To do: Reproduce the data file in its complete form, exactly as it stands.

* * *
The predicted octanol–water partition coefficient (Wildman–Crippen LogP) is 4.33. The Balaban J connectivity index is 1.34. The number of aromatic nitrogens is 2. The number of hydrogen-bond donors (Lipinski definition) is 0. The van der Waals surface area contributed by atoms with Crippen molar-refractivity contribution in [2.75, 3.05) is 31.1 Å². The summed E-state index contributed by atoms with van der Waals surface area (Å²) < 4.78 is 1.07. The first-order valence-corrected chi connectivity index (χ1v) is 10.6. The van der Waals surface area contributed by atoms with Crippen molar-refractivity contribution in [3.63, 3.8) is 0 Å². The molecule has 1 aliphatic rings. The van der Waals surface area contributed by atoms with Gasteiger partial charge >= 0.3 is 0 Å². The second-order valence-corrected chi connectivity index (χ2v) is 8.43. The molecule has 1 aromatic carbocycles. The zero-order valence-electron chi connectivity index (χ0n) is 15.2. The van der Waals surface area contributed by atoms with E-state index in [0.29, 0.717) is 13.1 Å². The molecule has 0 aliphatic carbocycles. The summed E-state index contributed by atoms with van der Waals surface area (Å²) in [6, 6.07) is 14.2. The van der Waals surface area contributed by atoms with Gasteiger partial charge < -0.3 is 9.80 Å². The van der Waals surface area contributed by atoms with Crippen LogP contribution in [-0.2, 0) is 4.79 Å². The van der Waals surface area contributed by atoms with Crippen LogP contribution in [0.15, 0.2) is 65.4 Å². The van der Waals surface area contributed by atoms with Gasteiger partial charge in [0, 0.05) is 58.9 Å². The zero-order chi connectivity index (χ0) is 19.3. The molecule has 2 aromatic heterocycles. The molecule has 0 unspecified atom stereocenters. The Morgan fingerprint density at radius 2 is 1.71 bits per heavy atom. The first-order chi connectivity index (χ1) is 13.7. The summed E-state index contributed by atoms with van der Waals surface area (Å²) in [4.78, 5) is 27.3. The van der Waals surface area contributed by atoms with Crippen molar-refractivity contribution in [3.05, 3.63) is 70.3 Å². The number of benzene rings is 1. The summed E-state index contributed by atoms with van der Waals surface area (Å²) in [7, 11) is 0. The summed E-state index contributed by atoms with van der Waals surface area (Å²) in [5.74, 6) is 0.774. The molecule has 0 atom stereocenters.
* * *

The predicted octanol–water partition coefficient (Wildman–Crippen LogP) is 4.33. The Balaban J connectivity index is 1.34. The number of aromatic nitrogens is 2. The number of hydrogen-bond donors (Lipinski definition) is 0. The van der Waals surface area contributed by atoms with Crippen molar-refractivity contribution in [2.75, 3.05) is 31.1 Å². The summed E-state index contributed by atoms with van der Waals surface area (Å²) < 4.78 is 1.07. The first-order valence-corrected chi connectivity index (χ1v) is 10.6. The van der Waals surface area contributed by atoms with Crippen molar-refractivity contribution in [3.63, 3.8) is 0 Å². The molecule has 1 aliphatic rings. The van der Waals surface area contributed by atoms with Gasteiger partial charge >= 0.3 is 0 Å². The second-order valence-corrected chi connectivity index (χ2v) is 8.43. The molecule has 1 aromatic carbocycles. The zero-order valence-electron chi connectivity index (χ0n) is 15.2. The van der Waals surface area contributed by atoms with E-state index in [0.29, 0.717) is 13.1 Å². The molecule has 0 aliphatic carbocycles. The summed E-state index contributed by atoms with van der Waals surface area (Å²) in [6, 6.07) is 14.2. The van der Waals surface area contributed by atoms with Gasteiger partial charge < -0.3 is 9.80 Å². The van der Waals surface area contributed by atoms with Crippen LogP contribution in [-0.2, 0) is 4.79 Å². The van der Waals surface area contributed by atoms with Crippen LogP contribution in [0.15, 0.2) is 65.4 Å². The van der Waals surface area contributed by atoms with Gasteiger partial charge in [0, 0.05) is 58.9 Å². The zero-order chi connectivity index (χ0) is 19.3. The molecule has 2 aromatic heterocycles. The molecule has 0 unspecified atom stereocenters. The Morgan fingerprint density at radius 2 is 1.71 bits per heavy atom. The first-order chi connectivity index (χ1) is 13.7. The summed E-state index contributed by atoms with van der Waals surface area (Å²) in [4.78, 5) is 27.3. The van der Waals surface area contributed by atoms with Crippen molar-refractivity contribution in [3.05, 3.63) is 70.3 Å². The number of benzene rings is 1. The summed E-state index contributed by atoms with van der Waals surface area (Å²) in [7, 11) is 0. The summed E-state index contributed by atoms with van der Waals surface area (Å²) in [5.74, 6) is 0.774. The molecule has 0 atom stereocenters.